While U.S. senators look to continue their battle over the budget and immigration issues, they ought to stop for a moment and consider moving one piece of legislation forward — an $81 billion supplemental bill aimed at providing some relief to states hit by natural disasters.

The bill was approved by the U.S. House of Representatives in December 2017 and Texas representatives said ongoing failure to pass the legislation was hurting hurricane victims. No action has been taken on the funding since it was initially read on the Senate floor Jan. 4. Funds from the bill would go not only to Texas, but to Florida and Puerto Rico, which were struck by hurricanes Irma and Maria after Harvey came to Texas in August 2017.

On Friday, a bipartisan group of Texas representatives sent a letter to Senate Majority Leader Mitch McConnell and Senate Minority Leader Chuck Schumer.

“We have constituents, who, after almost six months, remain in transitional housing and homes that lack weatherization as Texas remains in the grip of an unusually cold winter,” the letter stated. “It is past time for Congress to act.”

Federal emergency management officials last week said almost 800 families in Galveston County remain in hotels five months after Harvey either destroyed or damaged their homes.

The letter was signed by U.S. Reps. Pete Olson, Sheila Jackson Lee, Randy Weber, Filemon Vela, Brian Babin, Gene Green, Blake Farenthold, Al Green, John Culberson, Michael McCaul, Ted Poe and Kevin Brady.

The congressional letter comes more than a week after Texas Gov. Greg Abbott, California Gov. Jerry Brown, Puerto Rico Gov. Ricardo Rosselló and Florida Gov. Rick Scott sent their own letter asking for movement on the disaster funding bill.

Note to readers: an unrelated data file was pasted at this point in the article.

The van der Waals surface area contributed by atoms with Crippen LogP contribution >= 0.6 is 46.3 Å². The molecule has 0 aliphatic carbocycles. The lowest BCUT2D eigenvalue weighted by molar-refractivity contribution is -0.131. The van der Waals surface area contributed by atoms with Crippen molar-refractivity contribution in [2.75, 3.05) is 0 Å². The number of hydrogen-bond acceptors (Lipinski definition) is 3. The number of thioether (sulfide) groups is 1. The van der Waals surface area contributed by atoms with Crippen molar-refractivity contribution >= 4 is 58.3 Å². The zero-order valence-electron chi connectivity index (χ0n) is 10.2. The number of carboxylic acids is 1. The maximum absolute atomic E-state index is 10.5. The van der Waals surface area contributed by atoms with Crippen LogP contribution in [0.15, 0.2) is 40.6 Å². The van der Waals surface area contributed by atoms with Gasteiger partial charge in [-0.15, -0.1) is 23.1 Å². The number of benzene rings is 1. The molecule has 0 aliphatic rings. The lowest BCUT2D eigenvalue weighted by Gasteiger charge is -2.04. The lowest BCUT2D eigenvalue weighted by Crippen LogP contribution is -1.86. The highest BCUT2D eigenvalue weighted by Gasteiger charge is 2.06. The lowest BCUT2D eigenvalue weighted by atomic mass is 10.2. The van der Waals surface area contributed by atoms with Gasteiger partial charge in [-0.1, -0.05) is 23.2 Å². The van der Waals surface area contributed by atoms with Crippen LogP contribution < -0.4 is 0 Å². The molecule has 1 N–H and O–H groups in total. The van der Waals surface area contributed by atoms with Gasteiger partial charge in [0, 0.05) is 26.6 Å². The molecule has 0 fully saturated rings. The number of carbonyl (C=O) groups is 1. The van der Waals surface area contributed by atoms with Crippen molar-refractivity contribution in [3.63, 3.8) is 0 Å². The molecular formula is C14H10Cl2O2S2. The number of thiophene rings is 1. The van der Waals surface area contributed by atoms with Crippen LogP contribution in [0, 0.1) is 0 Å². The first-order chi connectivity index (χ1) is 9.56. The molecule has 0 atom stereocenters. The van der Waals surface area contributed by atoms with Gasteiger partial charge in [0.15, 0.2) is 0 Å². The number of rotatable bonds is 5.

“Its continued delay only exacerbates ongoing uncertainty in devastated areas,” the governors wrote. “Simply put, the communities devastated by these storms cannot be completely put back together until the federal government makes good on its promise to our citizens.”

But so far, it appears the representatives’ and governors’ pleas have fallen on deaf ears in the Senate.

Partisan politics, according to an Associated Press story last week, is one reason the bill is languishing in the Senate. Democrats like Schumer said the bill needs billions more for Puerto Rico, and he hasn’t been shy about saying delays in considering the legislation in the Senate give him leverage.

Republicans like Texas Sen. John Cornyn said Schumer is holding hurricane aid “hostage,” but McConnell hasn’t moved to force Schumer’s hand. Schumer, of New York, was a central force in advancing more than $60 billion in Hurricane Sandy relief six years ago and would be vulnerable to charges of hypocrisy if he actively blocked the current measure.

The final passage has been delayed by other issues in Washington, most recently, conflict over funding the government that led to a showdown and a promised deal on immigration reform. Another shutdown deadline looms this week and congressional battles are sure to ensue.

Senators should stop for moment and listen to not only their colleagues, but also to think about the people still recovering from the disasters.

• Dave Mathews

Dave Mathews: 409-683-5258; dave.mathews@galvnews.com

(2) comments

Gary Scoggin

The most dangerous place in the world to stand is between Chuck Schumer and a TV camera,

Comment deleted.
Gary Scoggin

Republicans have made ample use of those “Democrap filibuster rules” as well whenever they weren’t in control.

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